It would be like seeing a passer by of someone you love get on a train and never come back to you. It would break your heart all over again, and you wouldn’t even be able to tell them about it.

I asked my uncle if he could get some pictures of Mitsus from the family friend for me. I think he forgot, and now I can’t even remind him because there’s that furball in my throat, almost afraid to see my cat in a new life where I am forgotten.

It was all so unfair back then. So unfair at all the decisions we had to make. To pack up our lives, move houses, and give up our cats.

If Mummy was there on that day he left, she would have held me as I cried and told me how cruel all this was. That I couldn’t even keep my cat in the midst of everything. That I was a brave girl, and I was moving on to new things. That Mitsus would be, and is, very very happy.

I think I’ve never let myself truly miss him because how can someone feel something so intensely for a cat?

But that’s grief, isn’t it? It comes when you least expect it. When you find a video you sent to your mum, of you in a pyjama set she bought you, tucked in a bed she kissed you goodnight in, cuddling the cat you both loved so much together.

It’s those moments when life seems unbearable, and everyone seems to always leave.

To my darling boy, Mitsus, I hope you are happy. I remember the lady you are with now telling Mummy that she missed the weight of you next to her in bed.

Well Sushi, it is 1:26am and I miss the weight of you in bed next to me. I hope you are too happy to remember me. Mummy and I love you forever.

48 thoughts on “But That’s Grief, Isn’t It?

  1. Cats! There are three in this room and at any moment one of them will fly at the other to play fight or scratch the furniture or pull at the curtain or creep next to my feet or meow to go out / come back in, for you see they are so demanding and there will be other cats, but that each one is unique like we are unique. Each having a personality different to the others. At some point you might want to make room for another cat to join you in life for a while. They’re worth the trouble they cause e.g. shredded furniture.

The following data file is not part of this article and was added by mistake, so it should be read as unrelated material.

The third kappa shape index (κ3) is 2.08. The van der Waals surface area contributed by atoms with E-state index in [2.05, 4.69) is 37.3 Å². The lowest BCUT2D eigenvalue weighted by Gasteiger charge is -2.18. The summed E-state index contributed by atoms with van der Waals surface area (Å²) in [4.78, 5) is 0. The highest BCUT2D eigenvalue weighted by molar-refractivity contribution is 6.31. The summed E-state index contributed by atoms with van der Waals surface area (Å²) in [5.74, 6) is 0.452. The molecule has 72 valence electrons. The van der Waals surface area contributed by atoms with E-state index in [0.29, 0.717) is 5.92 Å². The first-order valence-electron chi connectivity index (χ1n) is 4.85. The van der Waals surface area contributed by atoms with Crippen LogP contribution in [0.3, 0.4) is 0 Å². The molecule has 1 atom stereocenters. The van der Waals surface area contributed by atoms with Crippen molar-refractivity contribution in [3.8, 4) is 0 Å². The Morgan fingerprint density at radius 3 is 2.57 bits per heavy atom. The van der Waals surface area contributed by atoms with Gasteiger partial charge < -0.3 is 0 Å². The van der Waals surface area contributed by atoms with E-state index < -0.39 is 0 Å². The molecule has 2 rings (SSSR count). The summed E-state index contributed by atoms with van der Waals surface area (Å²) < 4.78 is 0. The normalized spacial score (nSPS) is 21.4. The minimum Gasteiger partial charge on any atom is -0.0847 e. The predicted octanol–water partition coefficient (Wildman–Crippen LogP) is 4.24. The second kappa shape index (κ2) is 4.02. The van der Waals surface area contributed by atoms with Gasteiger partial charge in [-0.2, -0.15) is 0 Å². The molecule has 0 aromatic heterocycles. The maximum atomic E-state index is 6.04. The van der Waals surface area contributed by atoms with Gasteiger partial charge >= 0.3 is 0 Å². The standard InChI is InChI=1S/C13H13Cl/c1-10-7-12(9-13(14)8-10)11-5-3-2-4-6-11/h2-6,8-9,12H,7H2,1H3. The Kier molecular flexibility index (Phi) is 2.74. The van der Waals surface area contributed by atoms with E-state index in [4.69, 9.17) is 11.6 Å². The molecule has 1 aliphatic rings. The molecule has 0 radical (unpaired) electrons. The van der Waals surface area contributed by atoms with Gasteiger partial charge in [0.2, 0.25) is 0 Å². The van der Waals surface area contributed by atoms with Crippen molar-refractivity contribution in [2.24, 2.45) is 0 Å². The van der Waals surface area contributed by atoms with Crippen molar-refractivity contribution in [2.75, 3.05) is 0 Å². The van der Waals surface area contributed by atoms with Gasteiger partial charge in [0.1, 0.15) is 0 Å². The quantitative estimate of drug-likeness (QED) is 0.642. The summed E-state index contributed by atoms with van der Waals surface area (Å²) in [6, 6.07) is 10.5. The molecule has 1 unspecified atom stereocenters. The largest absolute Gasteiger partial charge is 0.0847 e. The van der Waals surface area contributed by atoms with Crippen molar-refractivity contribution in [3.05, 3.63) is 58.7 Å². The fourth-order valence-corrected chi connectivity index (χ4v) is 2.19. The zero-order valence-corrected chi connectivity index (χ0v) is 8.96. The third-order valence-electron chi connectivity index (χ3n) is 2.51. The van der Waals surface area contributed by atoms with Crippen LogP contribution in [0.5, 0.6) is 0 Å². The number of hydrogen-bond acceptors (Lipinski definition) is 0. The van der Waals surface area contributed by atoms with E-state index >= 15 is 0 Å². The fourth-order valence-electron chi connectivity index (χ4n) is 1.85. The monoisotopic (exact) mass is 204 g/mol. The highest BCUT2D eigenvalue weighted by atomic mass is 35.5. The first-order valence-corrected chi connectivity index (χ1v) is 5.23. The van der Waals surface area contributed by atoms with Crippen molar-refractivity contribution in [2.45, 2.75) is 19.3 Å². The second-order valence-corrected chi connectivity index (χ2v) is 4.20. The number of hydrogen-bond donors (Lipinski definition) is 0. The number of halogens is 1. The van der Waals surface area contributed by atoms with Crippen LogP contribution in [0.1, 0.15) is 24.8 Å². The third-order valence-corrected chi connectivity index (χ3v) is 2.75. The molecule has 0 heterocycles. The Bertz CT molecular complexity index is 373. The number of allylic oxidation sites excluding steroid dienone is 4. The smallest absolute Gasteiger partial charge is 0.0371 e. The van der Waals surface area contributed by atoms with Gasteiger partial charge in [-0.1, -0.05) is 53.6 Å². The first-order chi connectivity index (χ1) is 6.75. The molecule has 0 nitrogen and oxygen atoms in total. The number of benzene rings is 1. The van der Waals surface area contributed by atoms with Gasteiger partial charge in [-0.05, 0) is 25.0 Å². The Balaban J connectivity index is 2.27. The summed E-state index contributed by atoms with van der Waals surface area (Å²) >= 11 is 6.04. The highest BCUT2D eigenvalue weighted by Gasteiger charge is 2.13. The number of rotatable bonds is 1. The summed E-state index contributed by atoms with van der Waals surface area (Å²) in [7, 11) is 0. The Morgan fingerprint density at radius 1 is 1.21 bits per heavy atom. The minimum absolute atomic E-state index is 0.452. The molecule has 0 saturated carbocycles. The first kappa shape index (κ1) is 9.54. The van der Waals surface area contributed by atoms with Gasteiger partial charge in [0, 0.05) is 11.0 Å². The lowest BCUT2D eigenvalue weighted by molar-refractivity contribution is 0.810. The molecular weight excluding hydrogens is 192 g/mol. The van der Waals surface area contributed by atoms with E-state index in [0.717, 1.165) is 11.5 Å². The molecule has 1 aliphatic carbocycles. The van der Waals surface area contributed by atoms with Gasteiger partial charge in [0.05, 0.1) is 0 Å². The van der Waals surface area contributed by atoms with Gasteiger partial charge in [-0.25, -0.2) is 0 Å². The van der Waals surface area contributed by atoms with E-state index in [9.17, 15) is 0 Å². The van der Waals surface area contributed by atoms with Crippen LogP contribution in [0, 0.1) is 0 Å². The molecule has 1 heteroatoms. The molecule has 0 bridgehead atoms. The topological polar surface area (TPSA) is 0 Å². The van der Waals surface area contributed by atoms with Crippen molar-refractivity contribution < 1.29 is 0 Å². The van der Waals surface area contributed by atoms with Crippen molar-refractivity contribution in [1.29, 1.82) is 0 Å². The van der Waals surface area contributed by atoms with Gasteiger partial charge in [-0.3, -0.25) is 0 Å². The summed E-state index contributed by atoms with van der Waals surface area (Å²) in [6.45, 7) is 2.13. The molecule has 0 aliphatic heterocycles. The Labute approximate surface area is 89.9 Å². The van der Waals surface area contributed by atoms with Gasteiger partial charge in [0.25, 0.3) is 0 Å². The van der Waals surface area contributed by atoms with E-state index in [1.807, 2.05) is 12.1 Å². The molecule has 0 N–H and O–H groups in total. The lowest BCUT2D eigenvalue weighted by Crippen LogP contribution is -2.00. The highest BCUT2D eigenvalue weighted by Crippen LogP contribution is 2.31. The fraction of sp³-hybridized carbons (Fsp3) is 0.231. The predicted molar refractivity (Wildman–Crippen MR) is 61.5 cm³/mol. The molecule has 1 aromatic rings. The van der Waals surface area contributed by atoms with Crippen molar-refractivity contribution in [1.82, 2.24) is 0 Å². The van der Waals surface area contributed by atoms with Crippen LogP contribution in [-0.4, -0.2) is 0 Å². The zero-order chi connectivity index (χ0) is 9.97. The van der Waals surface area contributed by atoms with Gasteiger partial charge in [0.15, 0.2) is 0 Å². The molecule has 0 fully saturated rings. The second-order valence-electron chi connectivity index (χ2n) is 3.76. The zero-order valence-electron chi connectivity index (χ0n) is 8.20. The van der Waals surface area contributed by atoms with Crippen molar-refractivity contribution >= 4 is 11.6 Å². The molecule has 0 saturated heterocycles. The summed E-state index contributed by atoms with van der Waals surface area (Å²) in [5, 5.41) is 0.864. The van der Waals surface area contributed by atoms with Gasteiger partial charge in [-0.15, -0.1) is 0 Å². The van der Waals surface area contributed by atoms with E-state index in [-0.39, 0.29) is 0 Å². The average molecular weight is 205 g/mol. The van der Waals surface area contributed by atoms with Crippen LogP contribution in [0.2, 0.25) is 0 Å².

1. I know Beloved, for there are these bonds of love made with each and we don’t want to feel like we are betraying them, but that new love doesn’t take from the old ones. I know how the heart strings playing such sad songs for other sentient beings, not just other people in our lives. 🐈 🐕 🐎 🐖 🐓 I feel it is essential to let love flow through these interactions. Even showing love to the snooty cats, who demand we treat then like gods and do their bidding and still get scratched by them! 😬 Bloody cats! 😁

  2. Oh my, an extraordinary post. From the beautiful photos, to the amazing writing and the deep, heartfelt emotions, your entry warmed the heart and brought a lump to the throat. Simultaneously.

    It may surprise you to read Mitsus remembers you. Think about it – you haven’t forgotten him, have you? Cats don’t forget a kindness either, and particularly not the lifetime of them you provided. The love you share is one of the most powerful emotions, both for you and for Mitsus.

    Going forward, and when you know the time is right, I most definitely would recommend bringing home another feline friend. If it’s an option, adopting from a shelter is the very best of the possibilities. You’ll rescue a lonely, abandoned cat and you’ll give him/her a loving “forever” home.

    All of this advice has been road-tested in the “real” (i.e., my) world, as so much of what you write stirs similar memories and emotions in my own experience.

    1. Hello, thank you for such a lovely comment 🤍
      That is wonderful for you to share with me. I never expected to receive any comfort from me posting this. I wrote it when I felt like my heart was breaking.
      So to have your response warms my heart 🤍
      Hopefully, indeed, I will get a feline friend for myself in the future. I can’t wait 🤍
      Have a wonderful day x